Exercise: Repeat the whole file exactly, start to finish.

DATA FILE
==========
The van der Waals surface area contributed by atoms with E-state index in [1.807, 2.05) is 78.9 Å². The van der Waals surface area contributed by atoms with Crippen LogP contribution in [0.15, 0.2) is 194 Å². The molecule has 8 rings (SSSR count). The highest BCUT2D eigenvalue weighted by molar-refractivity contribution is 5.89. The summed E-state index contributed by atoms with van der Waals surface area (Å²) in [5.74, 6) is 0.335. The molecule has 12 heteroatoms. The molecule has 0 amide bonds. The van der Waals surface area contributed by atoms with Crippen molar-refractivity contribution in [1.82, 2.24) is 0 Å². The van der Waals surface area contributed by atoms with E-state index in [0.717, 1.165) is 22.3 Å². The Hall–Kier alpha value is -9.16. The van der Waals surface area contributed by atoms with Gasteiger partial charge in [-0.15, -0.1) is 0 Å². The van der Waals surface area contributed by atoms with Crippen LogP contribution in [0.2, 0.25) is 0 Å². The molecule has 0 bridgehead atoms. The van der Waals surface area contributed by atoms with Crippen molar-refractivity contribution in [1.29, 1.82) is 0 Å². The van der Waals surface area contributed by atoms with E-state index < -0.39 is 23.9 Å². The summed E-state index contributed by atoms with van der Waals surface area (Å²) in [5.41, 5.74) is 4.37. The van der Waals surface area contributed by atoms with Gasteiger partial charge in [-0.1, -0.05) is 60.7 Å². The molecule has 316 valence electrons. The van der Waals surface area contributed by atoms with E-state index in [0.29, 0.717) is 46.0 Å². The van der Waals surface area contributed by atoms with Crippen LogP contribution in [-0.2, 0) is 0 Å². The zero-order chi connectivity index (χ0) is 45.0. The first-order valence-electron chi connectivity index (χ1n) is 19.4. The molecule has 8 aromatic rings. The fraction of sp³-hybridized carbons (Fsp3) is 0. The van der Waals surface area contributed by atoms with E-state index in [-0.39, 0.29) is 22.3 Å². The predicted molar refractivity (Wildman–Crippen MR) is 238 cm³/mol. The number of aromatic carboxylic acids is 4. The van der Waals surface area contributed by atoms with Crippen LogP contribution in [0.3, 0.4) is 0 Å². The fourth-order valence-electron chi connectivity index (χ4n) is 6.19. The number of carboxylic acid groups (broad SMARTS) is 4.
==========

The van der Waals surface area contributed by atoms with E-state index in [1.807, 2.05) is 78.9 Å². The van der Waals surface area contributed by atoms with Crippen LogP contribution in [0.15, 0.2) is 194 Å². The molecule has 8 rings (SSSR count). The highest BCUT2D eigenvalue weighted by molar-refractivity contribution is 5.89. The summed E-state index contributed by atoms with van der Waals surface area (Å²) in [5.74, 6) is 0.335. The molecule has 12 heteroatoms. The molecule has 0 amide bonds. The van der Waals surface area contributed by atoms with Crippen molar-refractivity contribution in [1.82, 2.24) is 0 Å². The van der Waals surface area contributed by atoms with E-state index in [0.717, 1.165) is 22.3 Å². The Hall–Kier alpha value is -9.16. The van der Waals surface area contributed by atoms with Gasteiger partial charge in [-0.15, -0.1) is 0 Å². The van der Waals surface area contributed by atoms with Crippen LogP contribution in [0.2, 0.25) is 0 Å². The molecule has 0 bridgehead atoms. The van der Waals surface area contributed by atoms with Crippen molar-refractivity contribution in [1.29, 1.82) is 0 Å². The van der Waals surface area contributed by atoms with E-state index < -0.39 is 23.9 Å². The summed E-state index contributed by atoms with van der Waals surface area (Å²) in [5.41, 5.74) is 4.37. The van der Waals surface area contributed by atoms with Gasteiger partial charge in [-0.1, -0.05) is 60.7 Å². The molecule has 316 valence electrons. The van der Waals surface area contributed by atoms with E-state index in [0.29, 0.717) is 46.0 Å². The van der Waals surface area contributed by atoms with Crippen LogP contribution in [-0.2, 0) is 0 Å². The zero-order chi connectivity index (χ0) is 45.0. The first-order valence-electron chi connectivity index (χ1n) is 19.4. The molecule has 8 aromatic rings. The fraction of sp³-hybridized carbons (Fsp3) is 0. The van der Waals surface area contributed by atoms with E-state index in [-0.39, 0.29) is 22.3 Å². The predicted molar refractivity (Wildman–Crippen MR) is 238 cm³/mol. The number of aromatic carboxylic acids is 4. The van der Waals surface area contributed by atoms with Crippen LogP contribution in [0.3, 0.4) is 0 Å². The fourth-order valence-electron chi connectivity index (χ4n) is 6.19. The number of carboxylic acid groups (broad SMARTS) is 4.